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(Received by telephone at 2.30 p.m.)
THE attitude the German Government is going to take up as a result of the communication, made yesterday evening in Berlin by the French and British Ambassadors, is exercising the minds of the British Government. It is asking itself whether Chancellor Hitler, in order to increase his hold on Polish territory, is not deliberately putting off his answer. Once the positions which he may judge to be necessary have been occupied, the Chancellor will turn to the other Powers and declare that he has no wish to go on with the war with Poland, that, having taken back Danzig and the Corridor and brought help to the German minorities, he is prepared to make a magnanimous peace based on the conditions he stated on August 31.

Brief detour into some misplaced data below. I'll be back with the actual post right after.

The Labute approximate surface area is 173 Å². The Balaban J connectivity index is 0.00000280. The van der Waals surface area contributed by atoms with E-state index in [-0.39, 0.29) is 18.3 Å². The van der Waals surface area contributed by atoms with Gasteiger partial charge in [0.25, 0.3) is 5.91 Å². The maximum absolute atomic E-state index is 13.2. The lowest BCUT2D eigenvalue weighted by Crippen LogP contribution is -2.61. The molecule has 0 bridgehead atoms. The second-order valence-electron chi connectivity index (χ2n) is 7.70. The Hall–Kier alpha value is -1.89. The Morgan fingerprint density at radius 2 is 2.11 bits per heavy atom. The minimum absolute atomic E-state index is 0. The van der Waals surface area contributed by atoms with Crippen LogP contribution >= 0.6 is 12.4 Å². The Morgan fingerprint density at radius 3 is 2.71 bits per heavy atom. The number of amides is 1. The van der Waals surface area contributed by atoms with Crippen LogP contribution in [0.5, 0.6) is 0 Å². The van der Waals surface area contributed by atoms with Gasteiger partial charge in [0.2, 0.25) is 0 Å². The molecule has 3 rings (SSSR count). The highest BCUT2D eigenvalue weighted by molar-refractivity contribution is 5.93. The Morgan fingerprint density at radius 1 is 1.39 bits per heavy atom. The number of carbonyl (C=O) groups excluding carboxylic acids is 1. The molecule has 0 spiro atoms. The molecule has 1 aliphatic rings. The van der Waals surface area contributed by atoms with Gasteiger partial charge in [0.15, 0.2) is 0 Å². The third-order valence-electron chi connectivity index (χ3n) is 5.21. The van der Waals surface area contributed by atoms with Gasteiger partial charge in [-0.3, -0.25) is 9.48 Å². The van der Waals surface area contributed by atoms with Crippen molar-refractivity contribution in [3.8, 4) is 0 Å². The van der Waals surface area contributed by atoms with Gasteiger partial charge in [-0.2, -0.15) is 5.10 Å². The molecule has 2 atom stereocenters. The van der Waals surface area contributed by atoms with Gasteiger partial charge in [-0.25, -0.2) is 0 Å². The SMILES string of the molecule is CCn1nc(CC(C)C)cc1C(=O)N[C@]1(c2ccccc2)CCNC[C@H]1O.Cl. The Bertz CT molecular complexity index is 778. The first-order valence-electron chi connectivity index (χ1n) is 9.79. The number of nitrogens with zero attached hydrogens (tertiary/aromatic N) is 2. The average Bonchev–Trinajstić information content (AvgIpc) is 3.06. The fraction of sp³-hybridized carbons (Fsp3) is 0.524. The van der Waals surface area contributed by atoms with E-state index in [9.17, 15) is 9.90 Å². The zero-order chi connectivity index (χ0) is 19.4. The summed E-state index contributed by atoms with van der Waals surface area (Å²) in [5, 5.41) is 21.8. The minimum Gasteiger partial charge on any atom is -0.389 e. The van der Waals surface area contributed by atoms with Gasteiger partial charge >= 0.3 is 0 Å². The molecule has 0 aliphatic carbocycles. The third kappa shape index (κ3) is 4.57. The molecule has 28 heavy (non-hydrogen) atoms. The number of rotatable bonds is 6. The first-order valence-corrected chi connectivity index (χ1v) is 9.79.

Lord Halifax deems it impossible to allow the present situation to continue any longer.
That was why, as early as last night, he had suggested that our representatives in Berlin should, without further delay, inform the Government of the Reich of the obligation under which both our Governments would be to consider themselves in a state of war with Germany if satisfaction was not given, or if no answer had reached them within a few hours. Lord Halifax even contemplated a communication in which the Ambassadors would make a declaration that France and England consider themselves from now on as being in a state of war with the Reich.
We must, however, foresee a case in which Chancellor Hitler, in order to gain time, might make a declaration of the kind specified above. The British Government, should this happen, would be inclined to reply that it was not possible to open negotiations before Polish territory had been evacuated by the German troops.
Lord Halifax would highly appreciate an early intimation of your views on this subject.
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